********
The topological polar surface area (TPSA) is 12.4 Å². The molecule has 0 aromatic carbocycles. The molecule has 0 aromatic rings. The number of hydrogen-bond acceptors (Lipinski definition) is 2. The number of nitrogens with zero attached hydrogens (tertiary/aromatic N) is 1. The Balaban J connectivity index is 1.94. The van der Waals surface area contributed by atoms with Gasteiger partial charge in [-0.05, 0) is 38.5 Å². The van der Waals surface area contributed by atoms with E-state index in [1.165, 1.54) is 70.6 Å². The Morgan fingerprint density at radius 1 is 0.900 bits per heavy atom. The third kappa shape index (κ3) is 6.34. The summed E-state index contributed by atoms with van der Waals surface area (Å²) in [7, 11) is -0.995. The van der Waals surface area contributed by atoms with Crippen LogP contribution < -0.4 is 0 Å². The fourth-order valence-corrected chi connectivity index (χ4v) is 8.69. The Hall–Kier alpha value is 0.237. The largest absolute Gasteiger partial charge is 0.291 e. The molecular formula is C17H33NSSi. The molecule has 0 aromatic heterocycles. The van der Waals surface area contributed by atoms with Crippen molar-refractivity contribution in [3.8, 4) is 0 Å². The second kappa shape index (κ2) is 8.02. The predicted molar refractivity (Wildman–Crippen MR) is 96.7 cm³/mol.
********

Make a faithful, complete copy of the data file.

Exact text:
The topological polar surface area (TPSA) is 12.4 Å². The molecule has 0 aromatic carbocycles. The molecule has 0 aromatic rings. The number of hydrogen-bond acceptors (Lipinski definition) is 2. The number of nitrogens with zero attached hydrogens (tertiary/aromatic N) is 1. The Balaban J connectivity index is 1.94. The van der Waals surface area contributed by atoms with Gasteiger partial charge in [-0.05, 0) is 38.5 Å². The van der Waals surface area contributed by atoms with E-state index in [1.165, 1.54) is 70.6 Å². The Morgan fingerprint density at radius 1 is 0.900 bits per heavy atom. The third kappa shape index (κ3) is 6.34. The summed E-state index contributed by atoms with van der Waals surface area (Å²) in [7, 11) is -0.995. The van der Waals surface area contributed by atoms with Crippen LogP contribution < -0.4 is 0 Å². The fourth-order valence-corrected chi connectivity index (χ4v) is 8.69. The Hall–Kier alpha value is 0.237. The largest absolute Gasteiger partial charge is 0.291 e. The molecular formula is C17H33NSSi. The molecule has 0 aromatic heterocycles. The van der Waals surface area contributed by atoms with Crippen molar-refractivity contribution in [3.8, 4) is 0 Å². The second kappa shape index (κ2) is 8.02. The predicted molar refractivity (Wildman–Crippen MR) is 96.7 cm³/mol.